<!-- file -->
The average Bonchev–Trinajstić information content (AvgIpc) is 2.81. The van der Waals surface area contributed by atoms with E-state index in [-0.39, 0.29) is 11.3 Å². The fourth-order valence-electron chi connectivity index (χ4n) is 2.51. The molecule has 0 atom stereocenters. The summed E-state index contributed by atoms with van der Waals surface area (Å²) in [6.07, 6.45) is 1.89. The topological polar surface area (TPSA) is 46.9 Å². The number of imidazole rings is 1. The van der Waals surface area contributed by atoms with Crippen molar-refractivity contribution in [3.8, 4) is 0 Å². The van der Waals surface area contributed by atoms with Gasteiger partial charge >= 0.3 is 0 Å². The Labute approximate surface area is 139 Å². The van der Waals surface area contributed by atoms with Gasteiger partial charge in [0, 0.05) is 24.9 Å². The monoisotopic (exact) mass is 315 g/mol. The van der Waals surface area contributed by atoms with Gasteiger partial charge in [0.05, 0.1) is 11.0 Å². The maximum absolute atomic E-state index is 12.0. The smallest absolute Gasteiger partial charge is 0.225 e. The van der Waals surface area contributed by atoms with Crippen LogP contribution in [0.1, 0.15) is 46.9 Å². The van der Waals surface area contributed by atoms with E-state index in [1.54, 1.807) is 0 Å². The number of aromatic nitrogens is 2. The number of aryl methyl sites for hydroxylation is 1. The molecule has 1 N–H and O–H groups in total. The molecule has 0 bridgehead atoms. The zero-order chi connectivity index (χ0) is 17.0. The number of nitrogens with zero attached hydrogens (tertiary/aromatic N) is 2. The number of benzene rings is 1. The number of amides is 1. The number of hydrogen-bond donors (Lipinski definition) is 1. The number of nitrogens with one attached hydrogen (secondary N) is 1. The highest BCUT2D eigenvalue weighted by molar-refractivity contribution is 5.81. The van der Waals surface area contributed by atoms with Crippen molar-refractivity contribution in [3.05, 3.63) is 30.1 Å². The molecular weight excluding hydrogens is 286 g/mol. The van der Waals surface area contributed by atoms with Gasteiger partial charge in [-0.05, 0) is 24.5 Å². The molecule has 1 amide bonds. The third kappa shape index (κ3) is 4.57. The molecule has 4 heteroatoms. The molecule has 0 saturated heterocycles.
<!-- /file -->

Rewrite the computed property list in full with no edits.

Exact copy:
The average Bonchev–Trinajstić information content (AvgIpc) is 2.81. The van der Waals surface area contributed by atoms with E-state index in [-0.39, 0.29) is 11.3 Å². The fourth-order valence-electron chi connectivity index (χ4n) is 2.51. The molecule has 0 atom stereocenters. The summed E-state index contributed by atoms with van der Waals surface area (Å²) in [6.07, 6.45) is 1.89. The topological polar surface area (TPSA) is 46.9 Å². The number of imidazole rings is 1. The van der Waals surface area contributed by atoms with Crippen molar-refractivity contribution in [3.8, 4) is 0 Å². The van der Waals surface area contributed by atoms with Gasteiger partial charge >= 0.3 is 0 Å². The Labute approximate surface area is 139 Å². The van der Waals surface area contributed by atoms with Gasteiger partial charge in [0, 0.05) is 24.9 Å². The monoisotopic (exact) mass is 315 g/mol. The van der Waals surface area contributed by atoms with Gasteiger partial charge in [0.05, 0.1) is 11.0 Å². The maximum absolute atomic E-state index is 12.0. The smallest absolute Gasteiger partial charge is 0.225 e. The van der Waals surface area contributed by atoms with Crippen LogP contribution in [0.1, 0.15) is 46.9 Å². The van der Waals surface area contributed by atoms with E-state index in [1.54, 1.807) is 0 Å². The number of aromatic nitrogens is 2. The number of aryl methyl sites for hydroxylation is 1. The molecule has 1 N–H and O–H groups in total. The molecule has 0 bridgehead atoms. The zero-order chi connectivity index (χ0) is 17.0. The number of nitrogens with zero attached hydrogens (tertiary/aromatic N) is 2. The number of benzene rings is 1. The number of amides is 1. The number of hydrogen-bond donors (Lipinski definition) is 1. The number of nitrogens with one attached hydrogen (secondary N) is 1. The highest BCUT2D eigenvalue weighted by molar-refractivity contribution is 5.81. The van der Waals surface area contributed by atoms with Crippen molar-refractivity contribution in [3.05, 3.63) is 30.1 Å². The molecular weight excluding hydrogens is 286 g/mol. The van der Waals surface area contributed by atoms with Gasteiger partial charge in [-0.05, 0) is 24.5 Å². The molecule has 1 amide bonds. The third kappa shape index (κ3) is 4.57. The molecule has 4 heteroatoms. The molecule has 0 saturated heterocycles.